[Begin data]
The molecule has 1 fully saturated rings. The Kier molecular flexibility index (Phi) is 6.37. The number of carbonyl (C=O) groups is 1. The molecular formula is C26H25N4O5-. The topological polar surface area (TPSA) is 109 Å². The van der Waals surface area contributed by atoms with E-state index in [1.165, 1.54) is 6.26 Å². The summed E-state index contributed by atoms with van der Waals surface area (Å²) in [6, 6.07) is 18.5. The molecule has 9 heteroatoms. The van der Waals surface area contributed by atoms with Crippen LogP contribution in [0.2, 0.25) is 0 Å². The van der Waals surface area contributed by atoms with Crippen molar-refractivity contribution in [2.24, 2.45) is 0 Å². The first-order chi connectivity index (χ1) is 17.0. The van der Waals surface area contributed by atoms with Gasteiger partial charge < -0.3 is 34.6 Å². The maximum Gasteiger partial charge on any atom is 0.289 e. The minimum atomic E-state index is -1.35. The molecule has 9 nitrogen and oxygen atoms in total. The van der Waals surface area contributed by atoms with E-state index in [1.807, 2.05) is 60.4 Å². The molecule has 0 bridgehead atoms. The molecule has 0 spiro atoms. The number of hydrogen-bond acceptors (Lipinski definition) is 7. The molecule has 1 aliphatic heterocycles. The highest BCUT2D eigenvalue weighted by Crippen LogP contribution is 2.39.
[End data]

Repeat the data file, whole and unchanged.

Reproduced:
The molecule has 1 fully saturated rings. The Kier molecular flexibility index (Phi) is 6.37. The number of carbonyl (C=O) groups is 1. The molecular formula is C26H25N4O5-. The topological polar surface area (TPSA) is 109 Å². The van der Waals surface area contributed by atoms with E-state index in [1.165, 1.54) is 6.26 Å². The summed E-state index contributed by atoms with van der Waals surface area (Å²) in [6, 6.07) is 18.5. The molecule has 9 heteroatoms. The van der Waals surface area contributed by atoms with Crippen LogP contribution in [0.2, 0.25) is 0 Å². The van der Waals surface area contributed by atoms with Crippen molar-refractivity contribution in [2.24, 2.45) is 0 Å². The first-order chi connectivity index (χ1) is 17.0. The van der Waals surface area contributed by atoms with Gasteiger partial charge < -0.3 is 34.6 Å². The maximum Gasteiger partial charge on any atom is 0.289 e. The minimum atomic E-state index is -1.35. The molecule has 9 nitrogen and oxygen atoms in total. The van der Waals surface area contributed by atoms with E-state index in [1.807, 2.05) is 60.4 Å². The molecule has 0 bridgehead atoms. The molecule has 0 spiro atoms. The number of hydrogen-bond acceptors (Lipinski definition) is 7. The molecule has 1 aliphatic heterocycles. The highest BCUT2D eigenvalue weighted by Crippen LogP contribution is 2.39.